Wednesday, September 28, 2016

FAU, Local Academy Affiliate for Medical Studies Program

Florida Atlantic University’s Charles E. Schmidt College of Medicine has entered into an agreement with the Donna Klein Jewish Academy (DKJA) to create a Medical Studies Program.



BY KELSIE WEEKES | 9/27/2016
Florida Atlantic University’s Charles E. Schmidt College of Medicine has entered into an agreement with the Donna Klein Jewish Academy (DKJA) to permit DKJA high school students who are interested in the fields of medicine and science to participate in educational tours and visits to the University campus.
The DKJA Medical Studies Program, which began in August, is offered to students enrolled in a science-based curriculum at DKJA’s Claire and Emanuel G. Rosenblatt High School.  The affiliation with FAU’s College of Medicine will allow these students the opportunity to visit with medical school faculty, researchers and students during the school year.
“FAU is committed to providing opportunities for young people in our area to become exposed to the healthcare professions,” said Arthur J. Ross, III, M.D., M.B.A., interim dean and professor in the Charles E. Schmidt College of Medicine. “We see this investment of our time as paying future dividends in terms of inspiring and retaining the next generation of healthcare providers for Palm Beach and Broward counties.”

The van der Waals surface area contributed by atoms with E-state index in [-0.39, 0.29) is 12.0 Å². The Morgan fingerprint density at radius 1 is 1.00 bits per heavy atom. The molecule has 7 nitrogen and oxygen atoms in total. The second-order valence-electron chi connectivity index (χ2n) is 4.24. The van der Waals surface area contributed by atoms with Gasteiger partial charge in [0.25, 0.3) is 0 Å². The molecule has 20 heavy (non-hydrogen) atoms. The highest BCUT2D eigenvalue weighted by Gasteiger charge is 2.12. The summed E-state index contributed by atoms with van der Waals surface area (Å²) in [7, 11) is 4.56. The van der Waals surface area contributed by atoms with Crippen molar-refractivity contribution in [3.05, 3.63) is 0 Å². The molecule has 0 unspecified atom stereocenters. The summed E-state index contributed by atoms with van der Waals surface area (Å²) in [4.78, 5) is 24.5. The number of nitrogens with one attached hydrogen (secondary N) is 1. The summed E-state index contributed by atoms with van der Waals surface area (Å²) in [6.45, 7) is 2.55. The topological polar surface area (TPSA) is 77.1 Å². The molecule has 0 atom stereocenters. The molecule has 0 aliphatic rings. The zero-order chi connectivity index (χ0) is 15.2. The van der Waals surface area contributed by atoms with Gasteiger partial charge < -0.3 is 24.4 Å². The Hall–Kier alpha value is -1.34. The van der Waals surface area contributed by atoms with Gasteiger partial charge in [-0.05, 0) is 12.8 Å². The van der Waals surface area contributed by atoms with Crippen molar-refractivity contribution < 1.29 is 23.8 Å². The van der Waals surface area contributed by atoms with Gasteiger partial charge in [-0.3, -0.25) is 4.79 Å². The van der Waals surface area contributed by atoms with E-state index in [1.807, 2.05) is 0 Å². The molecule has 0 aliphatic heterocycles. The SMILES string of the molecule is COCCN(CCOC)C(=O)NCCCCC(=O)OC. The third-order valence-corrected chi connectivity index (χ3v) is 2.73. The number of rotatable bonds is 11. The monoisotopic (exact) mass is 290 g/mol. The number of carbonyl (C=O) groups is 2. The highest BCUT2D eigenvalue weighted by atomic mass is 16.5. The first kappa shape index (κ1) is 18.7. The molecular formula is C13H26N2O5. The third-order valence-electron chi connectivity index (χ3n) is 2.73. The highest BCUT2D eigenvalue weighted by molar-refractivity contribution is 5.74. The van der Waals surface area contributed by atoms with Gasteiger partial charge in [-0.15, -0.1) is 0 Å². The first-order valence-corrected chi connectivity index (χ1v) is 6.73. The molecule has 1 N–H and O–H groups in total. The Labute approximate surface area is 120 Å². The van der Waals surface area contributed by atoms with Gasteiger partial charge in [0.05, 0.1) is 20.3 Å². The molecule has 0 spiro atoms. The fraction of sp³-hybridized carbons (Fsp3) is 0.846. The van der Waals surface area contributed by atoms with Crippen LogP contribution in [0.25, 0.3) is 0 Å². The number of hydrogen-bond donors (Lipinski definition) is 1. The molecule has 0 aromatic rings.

Participants in the DKJA Medical Studies Program will be able to visit research laboratories, spend an afternoon in a clinical simulation laboratory, listen to a lecture on medical ethics, meet with an admissions officer and talk to current students about their experience in medical school. They are encouraged to pursue internships in the medical field and conduct independent research in the fields of medicine and science under the guidance of a DKJA faculty mentor.
To successfully complete the program, DKJA students also must take biology, chemistry, physics and an additional science course during their academic career at Rosenblatt High School. They also are required to participate in the school’s Pre-Med Club for at least two years. Those who meet the requirements of the program will be awarded a Certificate of Completion and Academic Excellence in the Medical Studies Program.